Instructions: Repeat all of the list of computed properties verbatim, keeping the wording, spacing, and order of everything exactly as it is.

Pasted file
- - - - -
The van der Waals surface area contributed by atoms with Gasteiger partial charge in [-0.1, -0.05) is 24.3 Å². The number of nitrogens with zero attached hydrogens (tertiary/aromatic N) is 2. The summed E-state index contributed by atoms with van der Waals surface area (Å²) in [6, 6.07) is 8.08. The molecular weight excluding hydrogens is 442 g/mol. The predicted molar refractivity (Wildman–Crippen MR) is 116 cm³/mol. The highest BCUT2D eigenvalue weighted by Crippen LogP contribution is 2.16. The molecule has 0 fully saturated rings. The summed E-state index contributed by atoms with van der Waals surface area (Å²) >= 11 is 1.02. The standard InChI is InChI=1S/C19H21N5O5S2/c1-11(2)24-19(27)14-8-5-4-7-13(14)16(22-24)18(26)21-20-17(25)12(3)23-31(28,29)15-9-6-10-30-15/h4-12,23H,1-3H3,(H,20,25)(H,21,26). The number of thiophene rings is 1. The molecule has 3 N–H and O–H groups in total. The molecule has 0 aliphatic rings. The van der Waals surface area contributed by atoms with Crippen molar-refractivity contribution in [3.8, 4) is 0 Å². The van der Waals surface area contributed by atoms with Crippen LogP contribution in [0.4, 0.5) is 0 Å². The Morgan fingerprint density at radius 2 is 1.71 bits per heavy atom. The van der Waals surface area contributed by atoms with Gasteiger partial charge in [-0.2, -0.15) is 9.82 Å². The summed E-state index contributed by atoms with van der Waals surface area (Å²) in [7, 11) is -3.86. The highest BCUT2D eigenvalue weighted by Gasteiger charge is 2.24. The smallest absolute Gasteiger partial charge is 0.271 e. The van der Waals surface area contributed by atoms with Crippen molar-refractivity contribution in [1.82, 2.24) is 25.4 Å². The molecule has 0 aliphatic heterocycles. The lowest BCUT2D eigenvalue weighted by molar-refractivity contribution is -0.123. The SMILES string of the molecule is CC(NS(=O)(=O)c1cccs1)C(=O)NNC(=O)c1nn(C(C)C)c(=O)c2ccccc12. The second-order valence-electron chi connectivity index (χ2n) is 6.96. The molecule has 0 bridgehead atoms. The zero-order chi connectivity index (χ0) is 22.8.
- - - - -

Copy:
The van der Waals surface area contributed by atoms with Gasteiger partial charge in [-0.1, -0.05) is 24.3 Å². The number of nitrogens with zero attached hydrogens (tertiary/aromatic N) is 2. The summed E-state index contributed by atoms with van der Waals surface area (Å²) in [6, 6.07) is 8.08. The molecular weight excluding hydrogens is 442 g/mol. The predicted molar refractivity (Wildman–Crippen MR) is 116 cm³/mol. The highest BCUT2D eigenvalue weighted by Crippen LogP contribution is 2.16. The molecule has 0 fully saturated rings. The summed E-state index contributed by atoms with van der Waals surface area (Å²) >= 11 is 1.02. The standard InChI is InChI=1S/C19H21N5O5S2/c1-11(2)24-19(27)14-8-5-4-7-13(14)16(22-24)18(26)21-20-17(25)12(3)23-31(28,29)15-9-6-10-30-15/h4-12,23H,1-3H3,(H,20,25)(H,21,26). The number of thiophene rings is 1. The molecule has 3 N–H and O–H groups in total. The molecule has 0 aliphatic rings. The van der Waals surface area contributed by atoms with Crippen molar-refractivity contribution in [3.8, 4) is 0 Å². The van der Waals surface area contributed by atoms with Crippen LogP contribution in [0.4, 0.5) is 0 Å². The Morgan fingerprint density at radius 2 is 1.71 bits per heavy atom. The van der Waals surface area contributed by atoms with Gasteiger partial charge in [-0.2, -0.15) is 9.82 Å². The summed E-state index contributed by atoms with van der Waals surface area (Å²) in [7, 11) is -3.86. The highest BCUT2D eigenvalue weighted by Gasteiger charge is 2.24. The smallest absolute Gasteiger partial charge is 0.271 e. The van der Waals surface area contributed by atoms with Crippen molar-refractivity contribution in [1.82, 2.24) is 25.4 Å². The molecule has 0 aliphatic heterocycles. The lowest BCUT2D eigenvalue weighted by molar-refractivity contribution is -0.123. The SMILES string of the molecule is CC(NS(=O)(=O)c1cccs1)C(=O)NNC(=O)c1nn(C(C)C)c(=O)c2ccccc12. The second-order valence-electron chi connectivity index (χ2n) is 6.96. The molecule has 0 bridgehead atoms. The zero-order chi connectivity index (χ0) is 22.8.